Publishing is in rude health here in Yorkshire and we should shout from the rooftops that an author from God’s Own Country and Bluemoose Books, based in Hebden Bridge, has just won a national literary prize. Beastings, by Benjamin Myers, won the £10,000 Portico Literature Prize, beating the likes of Alan Garner, Melvin Bragg and Sarah Hall. Given the marketing heft from the multi-national publishing houses, it was a bit of a coup. Great for Ben, who lives in Mytholmroyd and fantastic for Bluemoose too.
We had another first when Nod, by Adrian Barnes, shortlisted for the biggest science fiction award in Europe, the Clarke Award, was published in North America. In March it will also be published in Australia, New Zealand, and South Africa. We’ve also sold our first books in Greenland, Chile, Bolivia and Peru. From the cobbles of Hebden via the Andes, the Rockies, Parramatta and Waitangi, great stories beautifully told and all published here in West Yorkshire.
Mainstream publishing has become risk averse and sold to the idea that committees of sales and marketing gurus know what will sell. Readers want great stories, period, from wherever they come from and that’s we do here at Bluemoose. Next year we have some brilliant books. We have the second novel from Anna Chilvers, Tainted Love, coming out in the spring and a debut from Mirfield resident Dan Micklethwaite, The Less Than Perfect World of Donna Creosote – a brilliant look at Huddersfield through the eyes of a young woman who thinks she’s Don Quixote. Stunning. To start the year off we publish a book that was long listed for the Asia Man Booker, If You Look For Me, I Am Not Here, by Sarayu Srivatsa, already garnering fantastic reviews. Sarayu has created a moving family portrait, richly-coloured by the vibrant culture and landscape of India.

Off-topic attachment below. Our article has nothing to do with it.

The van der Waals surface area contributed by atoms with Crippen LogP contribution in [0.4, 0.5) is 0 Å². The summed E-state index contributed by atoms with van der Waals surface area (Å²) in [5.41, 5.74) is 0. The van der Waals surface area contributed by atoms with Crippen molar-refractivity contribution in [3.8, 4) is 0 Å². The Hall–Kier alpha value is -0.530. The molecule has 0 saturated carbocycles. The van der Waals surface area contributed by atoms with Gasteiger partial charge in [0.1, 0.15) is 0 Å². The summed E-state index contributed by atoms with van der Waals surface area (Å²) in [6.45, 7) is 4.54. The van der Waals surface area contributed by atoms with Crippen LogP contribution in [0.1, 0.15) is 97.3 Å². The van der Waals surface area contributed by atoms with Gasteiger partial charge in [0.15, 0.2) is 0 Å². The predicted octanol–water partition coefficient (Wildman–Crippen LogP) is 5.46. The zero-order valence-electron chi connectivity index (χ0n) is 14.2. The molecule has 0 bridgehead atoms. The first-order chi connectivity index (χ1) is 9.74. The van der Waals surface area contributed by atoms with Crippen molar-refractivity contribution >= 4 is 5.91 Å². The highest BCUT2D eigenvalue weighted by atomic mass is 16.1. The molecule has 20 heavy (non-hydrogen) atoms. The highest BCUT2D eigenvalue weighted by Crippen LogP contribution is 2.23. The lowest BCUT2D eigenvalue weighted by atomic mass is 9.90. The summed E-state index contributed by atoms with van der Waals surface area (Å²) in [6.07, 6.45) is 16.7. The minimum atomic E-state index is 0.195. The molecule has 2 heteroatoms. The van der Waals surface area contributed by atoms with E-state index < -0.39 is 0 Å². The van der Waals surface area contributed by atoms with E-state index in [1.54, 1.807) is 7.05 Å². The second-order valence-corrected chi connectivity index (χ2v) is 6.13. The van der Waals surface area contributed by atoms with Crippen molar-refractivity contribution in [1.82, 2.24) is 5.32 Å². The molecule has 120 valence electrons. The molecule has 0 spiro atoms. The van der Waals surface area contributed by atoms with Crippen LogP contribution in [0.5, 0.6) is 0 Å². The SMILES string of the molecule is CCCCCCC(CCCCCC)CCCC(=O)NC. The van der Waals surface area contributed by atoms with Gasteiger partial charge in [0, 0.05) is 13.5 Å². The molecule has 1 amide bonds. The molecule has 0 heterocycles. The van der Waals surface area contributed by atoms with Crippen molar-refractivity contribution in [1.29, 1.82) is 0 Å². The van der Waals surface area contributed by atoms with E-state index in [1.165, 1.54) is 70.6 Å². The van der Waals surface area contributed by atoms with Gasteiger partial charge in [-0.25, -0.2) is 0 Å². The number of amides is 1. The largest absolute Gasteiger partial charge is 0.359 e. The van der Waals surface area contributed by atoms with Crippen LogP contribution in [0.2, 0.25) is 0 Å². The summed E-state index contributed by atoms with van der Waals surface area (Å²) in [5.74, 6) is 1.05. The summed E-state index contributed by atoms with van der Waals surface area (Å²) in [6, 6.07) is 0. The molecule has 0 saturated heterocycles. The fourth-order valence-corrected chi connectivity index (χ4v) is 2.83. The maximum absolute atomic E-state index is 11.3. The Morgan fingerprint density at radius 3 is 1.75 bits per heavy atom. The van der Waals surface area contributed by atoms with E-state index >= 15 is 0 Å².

With the ever burgeoning rise of online booksellers it is great to see that independent booksellers are still managing to thrive despite the heavy discounting from the internet. I do think readers really appreciate the personal touch of recommendations and service that an independent bookseller can provide and without the help and support from independent booksellers across Yorkshire we would struggle to get our books into the hands of readers. A book we published a few years back, Gabriel’s Angel, by Mark Radcliffe, is the bestselling book of all time at Much Ado Books in Alfriston.
Of course there are still barriers to knock down. It would seem being a publisher in the North doesn’t carry as much weight as being from that place they call London but we know that with our books winning prizes and our authors getting tremendous reviews, readers don’t seem to care about where a book is published, just that it is a beautiful story that engages and inspires and from the streets of Hebden we’ll continue to publish great stories.